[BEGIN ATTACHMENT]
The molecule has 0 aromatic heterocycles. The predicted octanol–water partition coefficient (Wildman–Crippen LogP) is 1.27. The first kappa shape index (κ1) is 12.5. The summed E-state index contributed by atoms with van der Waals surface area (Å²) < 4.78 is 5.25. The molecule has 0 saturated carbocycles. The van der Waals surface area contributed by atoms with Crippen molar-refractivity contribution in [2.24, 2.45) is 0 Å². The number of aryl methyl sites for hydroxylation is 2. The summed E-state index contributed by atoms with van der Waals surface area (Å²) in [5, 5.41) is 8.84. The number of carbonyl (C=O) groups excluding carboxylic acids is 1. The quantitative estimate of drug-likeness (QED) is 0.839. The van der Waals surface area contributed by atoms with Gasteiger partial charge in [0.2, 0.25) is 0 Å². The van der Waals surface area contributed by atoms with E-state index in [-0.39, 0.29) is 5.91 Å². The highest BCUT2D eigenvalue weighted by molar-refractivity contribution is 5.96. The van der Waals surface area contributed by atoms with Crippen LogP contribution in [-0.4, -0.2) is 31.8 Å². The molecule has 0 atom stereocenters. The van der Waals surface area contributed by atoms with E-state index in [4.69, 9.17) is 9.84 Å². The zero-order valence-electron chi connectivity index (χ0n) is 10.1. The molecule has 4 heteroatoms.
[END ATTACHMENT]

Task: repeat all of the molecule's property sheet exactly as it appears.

The molecule has 0 aromatic heterocycles. The predicted octanol–water partition coefficient (Wildman–Crippen LogP) is 1.27. The first kappa shape index (κ1) is 12.5. The summed E-state index contributed by atoms with van der Waals surface area (Å²) < 4.78 is 5.25. The molecule has 0 saturated carbocycles. The van der Waals surface area contributed by atoms with Crippen molar-refractivity contribution in [2.24, 2.45) is 0 Å². The number of aryl methyl sites for hydroxylation is 2. The summed E-state index contributed by atoms with van der Waals surface area (Å²) in [5, 5.41) is 8.84. The number of carbonyl (C=O) groups excluding carboxylic acids is 1. The quantitative estimate of drug-likeness (QED) is 0.839. The van der Waals surface area contributed by atoms with Gasteiger partial charge in [0.2, 0.25) is 0 Å². The van der Waals surface area contributed by atoms with E-state index in [-0.39, 0.29) is 5.91 Å². The highest BCUT2D eigenvalue weighted by molar-refractivity contribution is 5.96. The van der Waals surface area contributed by atoms with Crippen LogP contribution in [-0.4, -0.2) is 31.8 Å². The molecule has 0 atom stereocenters. The van der Waals surface area contributed by atoms with E-state index in [4.69, 9.17) is 9.84 Å². The zero-order valence-electron chi connectivity index (χ0n) is 10.1. The molecule has 4 heteroatoms.